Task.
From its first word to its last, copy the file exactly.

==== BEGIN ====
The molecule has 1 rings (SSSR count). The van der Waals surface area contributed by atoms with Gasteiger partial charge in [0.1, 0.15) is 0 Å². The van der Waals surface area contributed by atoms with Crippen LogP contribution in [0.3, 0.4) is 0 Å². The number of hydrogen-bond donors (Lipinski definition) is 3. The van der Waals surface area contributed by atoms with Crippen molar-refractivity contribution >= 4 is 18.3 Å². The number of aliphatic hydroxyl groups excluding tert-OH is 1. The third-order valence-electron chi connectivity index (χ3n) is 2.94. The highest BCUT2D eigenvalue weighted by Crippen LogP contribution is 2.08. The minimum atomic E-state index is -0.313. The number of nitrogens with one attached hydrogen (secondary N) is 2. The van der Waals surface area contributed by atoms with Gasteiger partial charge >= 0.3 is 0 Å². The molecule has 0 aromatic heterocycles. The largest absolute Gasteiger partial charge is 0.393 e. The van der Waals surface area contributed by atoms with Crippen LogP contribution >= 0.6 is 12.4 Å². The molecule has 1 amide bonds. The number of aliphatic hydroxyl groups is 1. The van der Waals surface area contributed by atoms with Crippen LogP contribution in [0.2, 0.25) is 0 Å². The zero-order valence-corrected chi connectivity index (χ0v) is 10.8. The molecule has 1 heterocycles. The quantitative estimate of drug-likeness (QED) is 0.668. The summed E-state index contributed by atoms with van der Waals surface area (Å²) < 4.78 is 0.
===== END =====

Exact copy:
The molecule has 1 rings (SSSR count). The van der Waals surface area contributed by atoms with Gasteiger partial charge in [0.1, 0.15) is 0 Å². The van der Waals surface area contributed by atoms with Crippen LogP contribution in [0.3, 0.4) is 0 Å². The number of hydrogen-bond donors (Lipinski definition) is 3. The van der Waals surface area contributed by atoms with Crippen molar-refractivity contribution >= 4 is 18.3 Å². The number of aliphatic hydroxyl groups excluding tert-OH is 1. The third-order valence-electron chi connectivity index (χ3n) is 2.94. The highest BCUT2D eigenvalue weighted by Crippen LogP contribution is 2.08. The minimum atomic E-state index is -0.313. The number of nitrogens with one attached hydrogen (secondary N) is 2. The van der Waals surface area contributed by atoms with Gasteiger partial charge >= 0.3 is 0 Å². The molecule has 0 aromatic heterocycles. The largest absolute Gasteiger partial charge is 0.393 e. The van der Waals surface area contributed by atoms with Crippen LogP contribution >= 0.6 is 12.4 Å². The molecule has 1 amide bonds. The number of aliphatic hydroxyl groups is 1. The van der Waals surface area contributed by atoms with Crippen LogP contribution in [0.2, 0.25) is 0 Å². The zero-order valence-corrected chi connectivity index (χ0v) is 10.8. The molecule has 1 heterocycles. The quantitative estimate of drug-likeness (QED) is 0.668. The summed E-state index contributed by atoms with van der Waals surface area (Å²) < 4.78 is 0.